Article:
Though I may have been unclear, and certainly I was too brief (leading, possibly, to some understandable confusion your part), I do not believe I criticized you or claimed you were sinning for your comments about Trinity United Church of Christ. However, if you have a moment, I would like to ask you a question. How is it, exactly, that a church that declares:
We believe in you, O God, Eternal Spirit, God of our Savior Jesus Christ and our God, and to your deeds we testify: You call the worlds into being, create persons in your own image, and set before each one the ways of life and death. You seek in holy love to save all people from aimlessness and sin. You judge people and nations by your righteous will declared through prophets and apostles. In Jesus Christ, the man of Nazareth, our crucified and risen Savior, you have come to us and shared our common lot, conquering sin and death and reconciling the world to yourself. You bestow upon us your Holy Spirit, creating and renewing the church of Jesus Christ, binding in covenant faithful people of all ages, tongues, and races.How is it that that church and her pastors "violate every cardinal, defining truth of Christianity"? Again, that was not actually the focus of my concern, but I think at this point it's an apt inquiry.
What was the focus of my concern was your declaration that Barack Obama was not a Christian, and that we ought to pray for his salvation. I do not believe it is for us to judge a man's heart, salvation, or repentance. I believe this to be particularly true of men we don't even know. And unless I am mistaken, you do not personally know Barack Obama. As far as a biblical foundation for such a view, I must confess myself a poor proof-texter. But, I do know that "if anyone confesses that Jesus is the Son of God, God resides in him and he in God" (1 John 4.15). I do know that it is not my place "to pass judgment on another's servant" (Rom 14.4). And I do know that I do not have any special apostolic gift to understand what is "bound in heaven" (Matt 16.19, 18.18; John 20.23). If you feel that any of those passages do not apply to you, or that I am misusing them, please let me know so that I may clarify.
In closing, however, let me apologize. It is and was wrong of me to say that I would pray for your repentance. In doing so, I made myself guilty of the same presumption I called you on. And indeed, when I prayed later, I prayed only for your understanding. As I said above, I think your conception of Christianity is unnecessarily narrow. And I continue to think that it takes quite a bit of arrogance to declare that a confessing Christian must not really be saved, and so we should pray for his salvation, particularly when you have no personal knowledge of that person whatsoever. If you happen to feel that whatever pride or arrogance that action requires necessitates repentance, let that be on your heart. I will take care not to presumptuously cross that boundary again.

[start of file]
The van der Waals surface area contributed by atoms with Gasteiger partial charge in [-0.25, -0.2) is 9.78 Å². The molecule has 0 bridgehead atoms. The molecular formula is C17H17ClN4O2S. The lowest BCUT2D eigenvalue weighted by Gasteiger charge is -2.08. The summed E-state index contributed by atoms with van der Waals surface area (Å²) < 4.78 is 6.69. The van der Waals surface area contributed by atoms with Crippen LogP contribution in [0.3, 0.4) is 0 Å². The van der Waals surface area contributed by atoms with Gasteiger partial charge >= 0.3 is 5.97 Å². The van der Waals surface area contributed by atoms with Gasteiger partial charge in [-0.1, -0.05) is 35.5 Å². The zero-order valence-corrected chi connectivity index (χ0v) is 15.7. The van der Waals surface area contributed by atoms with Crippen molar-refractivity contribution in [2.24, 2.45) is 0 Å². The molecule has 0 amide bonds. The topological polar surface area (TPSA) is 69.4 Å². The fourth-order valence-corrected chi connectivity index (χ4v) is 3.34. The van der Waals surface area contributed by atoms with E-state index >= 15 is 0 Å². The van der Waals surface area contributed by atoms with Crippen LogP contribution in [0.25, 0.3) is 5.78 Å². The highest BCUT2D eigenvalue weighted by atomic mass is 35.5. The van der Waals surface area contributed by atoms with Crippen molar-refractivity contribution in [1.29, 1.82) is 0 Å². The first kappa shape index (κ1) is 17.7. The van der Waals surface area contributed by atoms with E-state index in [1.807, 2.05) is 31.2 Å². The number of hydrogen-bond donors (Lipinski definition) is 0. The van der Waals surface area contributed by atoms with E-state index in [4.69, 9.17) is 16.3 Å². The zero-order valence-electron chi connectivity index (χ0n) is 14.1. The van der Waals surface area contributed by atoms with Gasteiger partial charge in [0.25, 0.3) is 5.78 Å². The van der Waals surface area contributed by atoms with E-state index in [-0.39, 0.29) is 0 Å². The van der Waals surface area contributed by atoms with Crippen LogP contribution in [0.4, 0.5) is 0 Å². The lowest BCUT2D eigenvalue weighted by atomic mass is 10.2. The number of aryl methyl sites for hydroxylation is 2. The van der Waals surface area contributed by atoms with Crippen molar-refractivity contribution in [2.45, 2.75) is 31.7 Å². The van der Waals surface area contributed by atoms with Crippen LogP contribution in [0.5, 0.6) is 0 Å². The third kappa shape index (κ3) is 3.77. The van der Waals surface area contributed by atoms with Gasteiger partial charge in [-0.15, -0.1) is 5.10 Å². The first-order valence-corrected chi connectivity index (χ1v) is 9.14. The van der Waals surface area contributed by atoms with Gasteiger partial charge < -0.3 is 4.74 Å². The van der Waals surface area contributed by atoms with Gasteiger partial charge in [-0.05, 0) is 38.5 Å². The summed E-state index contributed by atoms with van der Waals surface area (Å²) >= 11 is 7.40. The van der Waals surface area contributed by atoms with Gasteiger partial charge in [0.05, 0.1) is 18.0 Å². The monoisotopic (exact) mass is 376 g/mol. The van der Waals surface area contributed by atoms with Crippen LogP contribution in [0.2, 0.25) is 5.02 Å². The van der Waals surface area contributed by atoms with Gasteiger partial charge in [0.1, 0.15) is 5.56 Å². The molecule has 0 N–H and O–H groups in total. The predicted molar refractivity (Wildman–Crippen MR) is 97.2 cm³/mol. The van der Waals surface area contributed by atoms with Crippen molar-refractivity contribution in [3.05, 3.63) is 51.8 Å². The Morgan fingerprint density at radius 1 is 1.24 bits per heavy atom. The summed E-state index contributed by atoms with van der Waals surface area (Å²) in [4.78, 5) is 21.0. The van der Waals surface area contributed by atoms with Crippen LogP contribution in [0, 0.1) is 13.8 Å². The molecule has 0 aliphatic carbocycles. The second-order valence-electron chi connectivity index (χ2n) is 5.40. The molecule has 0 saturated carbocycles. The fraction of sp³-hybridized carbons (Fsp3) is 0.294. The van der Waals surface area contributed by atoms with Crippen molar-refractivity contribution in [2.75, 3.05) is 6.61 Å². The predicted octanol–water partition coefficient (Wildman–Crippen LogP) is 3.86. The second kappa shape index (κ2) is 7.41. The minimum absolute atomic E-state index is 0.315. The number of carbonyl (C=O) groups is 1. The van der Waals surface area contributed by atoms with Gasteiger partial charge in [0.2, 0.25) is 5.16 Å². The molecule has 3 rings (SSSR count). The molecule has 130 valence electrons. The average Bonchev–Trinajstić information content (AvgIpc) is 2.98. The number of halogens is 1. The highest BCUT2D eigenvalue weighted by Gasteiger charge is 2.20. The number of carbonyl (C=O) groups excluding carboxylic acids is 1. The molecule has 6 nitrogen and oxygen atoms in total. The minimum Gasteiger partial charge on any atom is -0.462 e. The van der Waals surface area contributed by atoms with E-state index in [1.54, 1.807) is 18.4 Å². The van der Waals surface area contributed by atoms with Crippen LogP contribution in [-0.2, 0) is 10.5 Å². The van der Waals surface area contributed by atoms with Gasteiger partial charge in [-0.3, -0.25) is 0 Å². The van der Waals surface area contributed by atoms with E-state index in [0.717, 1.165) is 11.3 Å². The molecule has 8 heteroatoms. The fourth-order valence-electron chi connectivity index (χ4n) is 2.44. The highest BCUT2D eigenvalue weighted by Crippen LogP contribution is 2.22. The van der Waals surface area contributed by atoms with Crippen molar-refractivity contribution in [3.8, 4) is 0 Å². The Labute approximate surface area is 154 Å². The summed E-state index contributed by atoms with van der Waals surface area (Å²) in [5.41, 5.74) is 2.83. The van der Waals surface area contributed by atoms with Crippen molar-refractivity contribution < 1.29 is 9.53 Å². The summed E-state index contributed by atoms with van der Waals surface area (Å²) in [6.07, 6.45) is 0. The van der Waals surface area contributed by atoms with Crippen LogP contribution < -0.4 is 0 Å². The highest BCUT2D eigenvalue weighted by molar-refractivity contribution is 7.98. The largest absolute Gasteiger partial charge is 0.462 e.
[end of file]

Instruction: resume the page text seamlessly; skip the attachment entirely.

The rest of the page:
Dear Dr. James White:
Your way of viewing this country is not the only way to view this country, and it's certainly not the only Christian way to view this country. Your claim to be able to discern another's salvation is the height of presumption. I will be praying for your repentance.
If you just keep saying the country is "center-right"...maybe it will be?
The debates unnerved both candidates. When he was preparing for them during the Democratic primaries, Obama was recorded saying, "I don't consider this to be a good format for me, which makes me more cautious. I often find myself trapped by the questions and thinking to myself, 'You know, this is a stupid question, but let me … answer it.' So when Brian Williams is asking me about what's a personal thing that you've done [that's green], and I say, you know, 'Well, I planted a bunch of trees.' And he says, 'I'm talking about personal.' What I'm thinking in my head is, 'Well, the truth is, Brian, we can't solve global warming because I f---ing changed light bulbs in my house. It's because of something collective'."How can anyone not be excited about that guy?
Also from Newsweek...wait, what's that? Someone's been thrown under a bus?!
The McCain campaign found out last week when the aides sought reimbursement. One aide estimated that she spent "tens of thousands" more than the reported $150,000, and that $20,000 to $40,000 went to buy clothes for her husband. Some articles of clothing have apparently been lost. An angry aide characterized the shopping spree as "Wasilla hillbillies looting Neiman Marcus from coast to coast," and said the truth will eventually come out when the Republican Party audits its books.
I'm not one of those who hate President Bush, or think he's an evil man, or THE WORST PRESIDENT EVAR!!11!!. In fact, I likely would have voted for him in both 2000 and 2004 (too young in 2000, absentee ballot problems in 2004). So, I hope he truly makes sure that the transition to Obama goes well over these next couple months.